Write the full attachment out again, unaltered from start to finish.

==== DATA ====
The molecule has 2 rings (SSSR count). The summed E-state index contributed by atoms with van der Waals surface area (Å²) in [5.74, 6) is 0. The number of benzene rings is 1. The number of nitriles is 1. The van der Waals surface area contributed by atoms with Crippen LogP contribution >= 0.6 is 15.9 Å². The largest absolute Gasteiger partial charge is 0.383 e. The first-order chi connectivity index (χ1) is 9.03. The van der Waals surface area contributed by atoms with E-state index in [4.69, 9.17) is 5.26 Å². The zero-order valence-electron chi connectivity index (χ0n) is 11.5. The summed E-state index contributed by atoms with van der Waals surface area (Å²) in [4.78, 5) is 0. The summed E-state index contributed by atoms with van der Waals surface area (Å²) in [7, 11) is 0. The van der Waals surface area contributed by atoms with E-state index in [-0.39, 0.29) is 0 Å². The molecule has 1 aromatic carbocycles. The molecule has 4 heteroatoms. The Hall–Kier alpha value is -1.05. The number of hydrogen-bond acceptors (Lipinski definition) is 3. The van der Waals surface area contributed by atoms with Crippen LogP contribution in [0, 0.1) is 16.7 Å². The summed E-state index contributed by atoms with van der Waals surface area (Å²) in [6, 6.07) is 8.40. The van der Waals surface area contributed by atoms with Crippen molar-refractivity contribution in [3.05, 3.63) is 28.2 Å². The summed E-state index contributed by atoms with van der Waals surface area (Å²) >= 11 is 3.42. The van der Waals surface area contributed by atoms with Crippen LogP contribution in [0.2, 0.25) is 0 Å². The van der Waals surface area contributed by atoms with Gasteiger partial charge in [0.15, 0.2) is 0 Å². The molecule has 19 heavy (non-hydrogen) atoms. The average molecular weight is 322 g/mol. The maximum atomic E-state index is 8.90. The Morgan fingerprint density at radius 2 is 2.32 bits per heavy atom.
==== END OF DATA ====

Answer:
The molecule has 2 rings (SSSR count). The summed E-state index contributed by atoms with van der Waals surface area (Å²) in [5.74, 6) is 0. The number of benzene rings is 1. The number of nitriles is 1. The van der Waals surface area contributed by atoms with Crippen LogP contribution >= 0.6 is 15.9 Å². The largest absolute Gasteiger partial charge is 0.383 e. The first-order chi connectivity index (χ1) is 9.03. The van der Waals surface area contributed by atoms with E-state index in [4.69, 9.17) is 5.26 Å². The zero-order valence-electron chi connectivity index (χ0n) is 11.5. The summed E-state index contributed by atoms with van der Waals surface area (Å²) in [4.78, 5) is 0. The summed E-state index contributed by atoms with van der Waals surface area (Å²) in [7, 11) is 0. The van der Waals surface area contributed by atoms with E-state index in [-0.39, 0.29) is 0 Å². The molecule has 1 aromatic carbocycles. The molecule has 4 heteroatoms. The Hall–Kier alpha value is -1.05. The number of hydrogen-bond acceptors (Lipinski definition) is 3. The van der Waals surface area contributed by atoms with Crippen LogP contribution in [0, 0.1) is 16.7 Å². The summed E-state index contributed by atoms with van der Waals surface area (Å²) in [6, 6.07) is 8.40. The van der Waals surface area contributed by atoms with Crippen molar-refractivity contribution in [3.05, 3.63) is 28.2 Å². The summed E-state index contributed by atoms with van der Waals surface area (Å²) >= 11 is 3.42. The van der Waals surface area contributed by atoms with Crippen LogP contribution in [0.2, 0.25) is 0 Å². The van der Waals surface area contributed by atoms with Gasteiger partial charge in [0.15, 0.2) is 0 Å². The molecule has 19 heavy (non-hydrogen) atoms. The average molecular weight is 322 g/mol. The maximum atomic E-state index is 8.90. The Morgan fingerprint density at radius 2 is 2.32 bits per heavy atom.